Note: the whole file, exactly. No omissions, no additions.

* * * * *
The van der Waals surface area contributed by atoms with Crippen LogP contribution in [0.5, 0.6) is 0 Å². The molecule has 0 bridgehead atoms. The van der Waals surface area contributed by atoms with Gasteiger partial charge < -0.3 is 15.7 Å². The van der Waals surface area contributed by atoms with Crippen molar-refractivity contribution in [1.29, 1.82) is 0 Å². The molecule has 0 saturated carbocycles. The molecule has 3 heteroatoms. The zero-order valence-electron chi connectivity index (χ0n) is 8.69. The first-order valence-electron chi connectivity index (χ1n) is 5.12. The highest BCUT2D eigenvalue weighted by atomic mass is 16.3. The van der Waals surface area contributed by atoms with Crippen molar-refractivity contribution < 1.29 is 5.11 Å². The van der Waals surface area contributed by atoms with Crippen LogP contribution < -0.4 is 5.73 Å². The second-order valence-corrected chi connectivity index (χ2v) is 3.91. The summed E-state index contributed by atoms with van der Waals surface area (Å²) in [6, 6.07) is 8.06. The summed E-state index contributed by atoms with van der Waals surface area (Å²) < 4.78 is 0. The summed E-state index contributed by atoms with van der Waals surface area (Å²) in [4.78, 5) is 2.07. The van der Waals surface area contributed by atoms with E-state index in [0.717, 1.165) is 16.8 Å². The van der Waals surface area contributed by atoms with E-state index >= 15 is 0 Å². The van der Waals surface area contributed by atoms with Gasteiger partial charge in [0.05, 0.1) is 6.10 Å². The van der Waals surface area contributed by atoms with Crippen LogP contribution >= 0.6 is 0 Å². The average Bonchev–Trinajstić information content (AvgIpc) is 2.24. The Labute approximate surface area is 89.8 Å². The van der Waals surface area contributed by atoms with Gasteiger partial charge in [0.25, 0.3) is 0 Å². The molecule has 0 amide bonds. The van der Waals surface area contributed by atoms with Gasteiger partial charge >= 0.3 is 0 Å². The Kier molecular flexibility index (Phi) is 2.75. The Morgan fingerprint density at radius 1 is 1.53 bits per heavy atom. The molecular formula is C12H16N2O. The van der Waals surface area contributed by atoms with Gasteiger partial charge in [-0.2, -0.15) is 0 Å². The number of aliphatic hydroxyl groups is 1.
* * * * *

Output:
The van der Waals surface area contributed by atoms with Crippen LogP contribution in [0.5, 0.6) is 0 Å². The molecule has 0 bridgehead atoms. The van der Waals surface area contributed by atoms with Gasteiger partial charge < -0.3 is 15.7 Å². The van der Waals surface area contributed by atoms with Crippen molar-refractivity contribution in [1.29, 1.82) is 0 Å². The molecule has 0 saturated carbocycles. The molecule has 3 heteroatoms. The zero-order valence-electron chi connectivity index (χ0n) is 8.69. The first-order valence-electron chi connectivity index (χ1n) is 5.12. The highest BCUT2D eigenvalue weighted by atomic mass is 16.3. The van der Waals surface area contributed by atoms with Crippen molar-refractivity contribution < 1.29 is 5.11 Å². The van der Waals surface area contributed by atoms with Crippen LogP contribution < -0.4 is 5.73 Å². The second-order valence-corrected chi connectivity index (χ2v) is 3.91. The summed E-state index contributed by atoms with van der Waals surface area (Å²) in [6, 6.07) is 8.06. The summed E-state index contributed by atoms with van der Waals surface area (Å²) < 4.78 is 0. The summed E-state index contributed by atoms with van der Waals surface area (Å²) in [4.78, 5) is 2.07. The van der Waals surface area contributed by atoms with E-state index in [0.717, 1.165) is 16.8 Å². The van der Waals surface area contributed by atoms with E-state index >= 15 is 0 Å². The van der Waals surface area contributed by atoms with Gasteiger partial charge in [0.05, 0.1) is 6.10 Å². The van der Waals surface area contributed by atoms with Crippen LogP contribution >= 0.6 is 0 Å². The average Bonchev–Trinajstić information content (AvgIpc) is 2.24. The Labute approximate surface area is 89.8 Å². The van der Waals surface area contributed by atoms with Gasteiger partial charge in [0.25, 0.3) is 0 Å². The molecule has 0 amide bonds. The van der Waals surface area contributed by atoms with Gasteiger partial charge >= 0.3 is 0 Å². The Kier molecular flexibility index (Phi) is 2.75. The Morgan fingerprint density at radius 1 is 1.53 bits per heavy atom. The molecular formula is C12H16N2O. The van der Waals surface area contributed by atoms with Gasteiger partial charge in [-0.2, -0.15) is 0 Å². The number of aliphatic hydroxyl groups is 1.